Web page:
Thursday, July 23, 2009

information i

Suppose we observe an event e — how much information do we acquire?

We'd like a function I such that for any e, I(e) tells us how much information is contained in the occurrence of e.

Intuitively, if the probability of e occurring is very large, then I(e) should be very high. We learn a lot when something unlikely occurs. If your math teacher stands on one leg, barks like a dog, turns around three times, then leaps through the window, you learn a lot about him.

If the probability of e occurring is very high, though, I(e) should be very small. In the limit, as the probability of e approaches 1, i.e. certainty, I(e) should approach zero — we don't learn very much when we see the sun rise in the morning (at least, not if we've been paying attention!).

In the limit in the other direction, as the probability of e approaches zero, the information we gain from observing e approaches infinity.

Finally, if two unconnected (i.e. independent) events occur together then the information we receive about them is just the sum of the information we would have received had each of them occurred separately. (Remember that two events are independent if the probability of both of them occurring equals the probability of one times the probability of the other.) If my math teacher puts a banana on his head, and your english teacher, in a different state, smothers himself in jello, then we learn everything I would have learned separately about my math teacher, plus everything you would have learned separately about your english teacher.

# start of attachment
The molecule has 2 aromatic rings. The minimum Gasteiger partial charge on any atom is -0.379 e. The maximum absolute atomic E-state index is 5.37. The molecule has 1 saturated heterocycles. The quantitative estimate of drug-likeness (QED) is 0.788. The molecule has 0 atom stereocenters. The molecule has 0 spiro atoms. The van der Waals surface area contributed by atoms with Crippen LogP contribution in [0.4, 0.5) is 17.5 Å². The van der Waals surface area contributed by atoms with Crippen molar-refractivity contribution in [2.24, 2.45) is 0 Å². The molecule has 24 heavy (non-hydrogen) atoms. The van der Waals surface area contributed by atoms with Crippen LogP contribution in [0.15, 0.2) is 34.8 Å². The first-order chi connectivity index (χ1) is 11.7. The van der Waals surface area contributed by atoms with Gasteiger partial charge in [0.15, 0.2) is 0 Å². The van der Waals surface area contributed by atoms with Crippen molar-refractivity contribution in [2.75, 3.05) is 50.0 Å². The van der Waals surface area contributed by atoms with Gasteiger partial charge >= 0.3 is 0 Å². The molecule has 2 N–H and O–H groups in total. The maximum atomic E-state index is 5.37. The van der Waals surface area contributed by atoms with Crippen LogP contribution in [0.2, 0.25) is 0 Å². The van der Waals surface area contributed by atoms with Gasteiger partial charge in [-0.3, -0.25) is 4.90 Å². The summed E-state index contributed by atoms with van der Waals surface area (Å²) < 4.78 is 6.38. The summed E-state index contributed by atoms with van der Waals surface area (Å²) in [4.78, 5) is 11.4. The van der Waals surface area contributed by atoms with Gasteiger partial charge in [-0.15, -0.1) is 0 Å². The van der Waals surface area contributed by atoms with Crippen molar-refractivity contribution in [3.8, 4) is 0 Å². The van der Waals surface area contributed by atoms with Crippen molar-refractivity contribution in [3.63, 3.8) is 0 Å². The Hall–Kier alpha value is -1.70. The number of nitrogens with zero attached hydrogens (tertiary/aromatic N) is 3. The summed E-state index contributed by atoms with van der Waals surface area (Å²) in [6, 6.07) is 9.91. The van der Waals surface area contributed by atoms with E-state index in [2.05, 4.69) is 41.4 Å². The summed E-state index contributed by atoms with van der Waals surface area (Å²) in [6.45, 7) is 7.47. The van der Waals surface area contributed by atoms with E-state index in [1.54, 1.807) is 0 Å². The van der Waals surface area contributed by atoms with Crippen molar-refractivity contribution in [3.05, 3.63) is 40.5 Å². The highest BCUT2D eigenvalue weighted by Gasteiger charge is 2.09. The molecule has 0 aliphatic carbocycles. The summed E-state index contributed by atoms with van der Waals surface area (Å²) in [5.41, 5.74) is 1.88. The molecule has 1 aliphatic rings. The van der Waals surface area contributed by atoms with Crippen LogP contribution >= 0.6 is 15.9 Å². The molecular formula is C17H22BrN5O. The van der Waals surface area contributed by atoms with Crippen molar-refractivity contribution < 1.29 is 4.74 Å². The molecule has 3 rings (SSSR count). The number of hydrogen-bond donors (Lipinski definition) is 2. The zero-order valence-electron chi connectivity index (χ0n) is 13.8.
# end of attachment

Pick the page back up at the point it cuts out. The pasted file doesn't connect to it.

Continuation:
So, we now have several constraints on the function I:

1. P(e1) < P(e2) implies I(e1) > I(e2)

2. P(e) = 1 implies I(e) = 0

3. P(e) = 0 implies I(e) =

4. P(e1 ∧ e2) = P(e1) × P(e2) implies I(e1 ∧ e2) = I(e1) + I(e2)

One convenient analysis of information which satisfies these four constraints is

I(e) = − log P(e)

Friday, July 17, 2009

Wednesday, July 15, 2009

FCP anomaly

[I was too scared to click on it and find out what happens . . .]